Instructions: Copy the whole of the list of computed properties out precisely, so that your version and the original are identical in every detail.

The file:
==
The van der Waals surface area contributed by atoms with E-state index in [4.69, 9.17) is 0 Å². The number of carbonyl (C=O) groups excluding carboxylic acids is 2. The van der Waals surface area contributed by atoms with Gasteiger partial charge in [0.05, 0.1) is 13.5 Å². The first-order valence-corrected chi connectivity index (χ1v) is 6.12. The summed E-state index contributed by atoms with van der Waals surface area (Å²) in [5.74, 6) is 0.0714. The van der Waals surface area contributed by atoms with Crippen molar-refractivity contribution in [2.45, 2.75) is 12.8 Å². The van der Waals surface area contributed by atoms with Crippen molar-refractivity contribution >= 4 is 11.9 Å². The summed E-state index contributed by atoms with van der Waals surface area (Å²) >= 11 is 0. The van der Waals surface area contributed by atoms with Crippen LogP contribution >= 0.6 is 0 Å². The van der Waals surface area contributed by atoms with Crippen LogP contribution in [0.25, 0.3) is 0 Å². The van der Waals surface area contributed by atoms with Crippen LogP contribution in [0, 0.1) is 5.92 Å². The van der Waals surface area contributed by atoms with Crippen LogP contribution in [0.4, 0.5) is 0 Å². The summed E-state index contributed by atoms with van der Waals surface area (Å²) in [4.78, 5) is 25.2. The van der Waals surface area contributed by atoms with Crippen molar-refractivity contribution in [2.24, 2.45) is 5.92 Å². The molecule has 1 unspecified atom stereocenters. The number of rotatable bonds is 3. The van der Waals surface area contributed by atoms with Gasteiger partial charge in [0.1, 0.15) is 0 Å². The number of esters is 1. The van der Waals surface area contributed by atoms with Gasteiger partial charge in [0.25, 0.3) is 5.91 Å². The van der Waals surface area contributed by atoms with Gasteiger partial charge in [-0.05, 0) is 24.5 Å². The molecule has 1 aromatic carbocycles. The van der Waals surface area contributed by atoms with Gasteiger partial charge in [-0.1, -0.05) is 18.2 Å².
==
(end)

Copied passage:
The van der Waals surface area contributed by atoms with E-state index in [4.69, 9.17) is 0 Å². The number of carbonyl (C=O) groups excluding carboxylic acids is 2. The van der Waals surface area contributed by atoms with Gasteiger partial charge in [0.05, 0.1) is 13.5 Å². The first-order valence-corrected chi connectivity index (χ1v) is 6.12. The summed E-state index contributed by atoms with van der Waals surface area (Å²) in [5.74, 6) is 0.0714. The van der Waals surface area contributed by atoms with Crippen molar-refractivity contribution in [2.45, 2.75) is 12.8 Å². The van der Waals surface area contributed by atoms with Crippen molar-refractivity contribution >= 4 is 11.9 Å². The summed E-state index contributed by atoms with van der Waals surface area (Å²) >= 11 is 0. The van der Waals surface area contributed by atoms with Crippen LogP contribution >= 0.6 is 0 Å². The van der Waals surface area contributed by atoms with Crippen LogP contribution in [0.25, 0.3) is 0 Å². The van der Waals surface area contributed by atoms with Crippen LogP contribution in [0, 0.1) is 5.92 Å². The van der Waals surface area contributed by atoms with Crippen LogP contribution in [0.4, 0.5) is 0 Å². The summed E-state index contributed by atoms with van der Waals surface area (Å²) in [4.78, 5) is 25.2. The van der Waals surface area contributed by atoms with Crippen molar-refractivity contribution in [2.24, 2.45) is 5.92 Å². The molecule has 1 unspecified atom stereocenters. The number of rotatable bonds is 3. The van der Waals surface area contributed by atoms with Gasteiger partial charge in [0.1, 0.15) is 0 Å². The number of esters is 1. The van der Waals surface area contributed by atoms with Gasteiger partial charge in [0.25, 0.3) is 5.91 Å². The van der Waals surface area contributed by atoms with Gasteiger partial charge in [-0.05, 0) is 24.5 Å². The molecule has 1 aromatic carbocycles. The van der Waals surface area contributed by atoms with Gasteiger partial charge in [-0.1, -0.05) is 18.2 Å².